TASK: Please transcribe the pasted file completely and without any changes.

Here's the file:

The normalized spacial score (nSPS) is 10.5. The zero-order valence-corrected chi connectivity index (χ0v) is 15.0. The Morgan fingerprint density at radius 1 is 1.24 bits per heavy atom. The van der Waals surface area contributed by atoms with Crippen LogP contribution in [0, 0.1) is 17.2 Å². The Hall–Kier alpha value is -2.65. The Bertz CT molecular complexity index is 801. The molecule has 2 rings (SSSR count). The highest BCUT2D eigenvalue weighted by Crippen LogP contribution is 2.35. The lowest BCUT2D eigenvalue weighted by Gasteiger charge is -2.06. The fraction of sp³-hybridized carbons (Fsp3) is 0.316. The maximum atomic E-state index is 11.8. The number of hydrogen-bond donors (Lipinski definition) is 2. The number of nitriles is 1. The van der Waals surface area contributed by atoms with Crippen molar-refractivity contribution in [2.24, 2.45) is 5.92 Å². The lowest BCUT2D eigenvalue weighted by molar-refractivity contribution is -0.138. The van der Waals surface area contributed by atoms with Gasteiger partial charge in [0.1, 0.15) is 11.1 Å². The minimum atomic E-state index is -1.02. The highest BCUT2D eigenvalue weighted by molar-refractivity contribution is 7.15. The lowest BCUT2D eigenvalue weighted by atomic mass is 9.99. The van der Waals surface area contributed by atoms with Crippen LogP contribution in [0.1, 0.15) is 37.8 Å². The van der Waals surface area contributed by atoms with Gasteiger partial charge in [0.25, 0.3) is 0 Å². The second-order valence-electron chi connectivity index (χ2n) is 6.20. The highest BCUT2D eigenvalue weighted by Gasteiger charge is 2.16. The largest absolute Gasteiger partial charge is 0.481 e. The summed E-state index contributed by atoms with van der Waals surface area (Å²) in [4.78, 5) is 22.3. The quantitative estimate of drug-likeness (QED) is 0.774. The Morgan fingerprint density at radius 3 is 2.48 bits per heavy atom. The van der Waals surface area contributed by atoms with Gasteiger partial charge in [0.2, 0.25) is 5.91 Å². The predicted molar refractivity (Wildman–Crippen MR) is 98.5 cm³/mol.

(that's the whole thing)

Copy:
The normalized spacial score (nSPS) is 10.5. The zero-order valence-corrected chi connectivity index (χ0v) is 15.0. The Morgan fingerprint density at radius 1 is 1.24 bits per heavy atom. The van der Waals surface area contributed by atoms with Crippen LogP contribution in [0, 0.1) is 17.2 Å². The Hall–Kier alpha value is -2.65. The Bertz CT molecular complexity index is 801. The molecule has 2 rings (SSSR count). The highest BCUT2D eigenvalue weighted by Crippen LogP contribution is 2.35. The lowest BCUT2D eigenvalue weighted by Gasteiger charge is -2.06. The fraction of sp³-hybridized carbons (Fsp3) is 0.316. The maximum atomic E-state index is 11.8. The number of hydrogen-bond donors (Lipinski definition) is 2. The number of nitriles is 1. The van der Waals surface area contributed by atoms with Crippen molar-refractivity contribution in [2.24, 2.45) is 5.92 Å². The lowest BCUT2D eigenvalue weighted by molar-refractivity contribution is -0.138. The van der Waals surface area contributed by atoms with Gasteiger partial charge in [0.1, 0.15) is 11.1 Å². The minimum atomic E-state index is -1.02. The highest BCUT2D eigenvalue weighted by molar-refractivity contribution is 7.15. The lowest BCUT2D eigenvalue weighted by atomic mass is 9.99. The van der Waals surface area contributed by atoms with Crippen LogP contribution in [0.1, 0.15) is 37.8 Å². The van der Waals surface area contributed by atoms with Gasteiger partial charge in [0.25, 0.3) is 0 Å². The second-order valence-electron chi connectivity index (χ2n) is 6.20. The highest BCUT2D eigenvalue weighted by Gasteiger charge is 2.16. The largest absolute Gasteiger partial charge is 0.481 e. The summed E-state index contributed by atoms with van der Waals surface area (Å²) in [4.78, 5) is 22.3. The quantitative estimate of drug-likeness (QED) is 0.774. The Morgan fingerprint density at radius 3 is 2.48 bits per heavy atom. The van der Waals surface area contributed by atoms with Gasteiger partial charge in [0.2, 0.25) is 5.91 Å². The predicted molar refractivity (Wildman–Crippen MR) is 98.5 cm³/mol.